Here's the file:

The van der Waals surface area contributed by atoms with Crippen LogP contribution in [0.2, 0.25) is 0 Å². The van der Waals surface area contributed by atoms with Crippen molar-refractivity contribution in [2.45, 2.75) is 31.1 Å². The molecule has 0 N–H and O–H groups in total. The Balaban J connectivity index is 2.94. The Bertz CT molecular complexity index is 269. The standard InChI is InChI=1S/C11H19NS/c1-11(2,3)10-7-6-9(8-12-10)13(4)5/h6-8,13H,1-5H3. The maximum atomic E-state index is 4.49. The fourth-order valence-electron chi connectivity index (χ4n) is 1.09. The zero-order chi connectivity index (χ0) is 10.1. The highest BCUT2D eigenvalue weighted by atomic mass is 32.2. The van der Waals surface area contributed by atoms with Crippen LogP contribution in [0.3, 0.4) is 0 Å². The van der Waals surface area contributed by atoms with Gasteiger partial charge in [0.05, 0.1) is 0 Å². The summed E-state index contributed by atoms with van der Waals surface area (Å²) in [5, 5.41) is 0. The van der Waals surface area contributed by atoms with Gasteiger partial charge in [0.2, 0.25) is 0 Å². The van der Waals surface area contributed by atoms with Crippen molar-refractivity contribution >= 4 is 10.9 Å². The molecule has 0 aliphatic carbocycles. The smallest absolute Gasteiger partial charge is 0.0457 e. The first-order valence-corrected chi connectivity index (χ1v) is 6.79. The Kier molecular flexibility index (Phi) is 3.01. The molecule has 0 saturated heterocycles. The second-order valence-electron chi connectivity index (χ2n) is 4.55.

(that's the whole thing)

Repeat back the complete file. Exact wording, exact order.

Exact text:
The van der Waals surface area contributed by atoms with Crippen LogP contribution in [0.2, 0.25) is 0 Å². The van der Waals surface area contributed by atoms with Crippen molar-refractivity contribution in [2.45, 2.75) is 31.1 Å². The molecule has 0 N–H and O–H groups in total. The Balaban J connectivity index is 2.94. The Bertz CT molecular complexity index is 269. The standard InChI is InChI=1S/C11H19NS/c1-11(2,3)10-7-6-9(8-12-10)13(4)5/h6-8,13H,1-5H3. The maximum atomic E-state index is 4.49. The fourth-order valence-electron chi connectivity index (χ4n) is 1.09. The zero-order chi connectivity index (χ0) is 10.1. The highest BCUT2D eigenvalue weighted by atomic mass is 32.2. The van der Waals surface area contributed by atoms with Crippen LogP contribution in [0.3, 0.4) is 0 Å². The van der Waals surface area contributed by atoms with Gasteiger partial charge in [0.05, 0.1) is 0 Å². The summed E-state index contributed by atoms with van der Waals surface area (Å²) in [5, 5.41) is 0. The van der Waals surface area contributed by atoms with Gasteiger partial charge in [0.2, 0.25) is 0 Å². The van der Waals surface area contributed by atoms with Crippen molar-refractivity contribution >= 4 is 10.9 Å². The molecule has 0 aliphatic carbocycles. The smallest absolute Gasteiger partial charge is 0.0457 e. The first-order valence-corrected chi connectivity index (χ1v) is 6.79. The Kier molecular flexibility index (Phi) is 3.01. The molecule has 0 saturated heterocycles. The second-order valence-electron chi connectivity index (χ2n) is 4.55.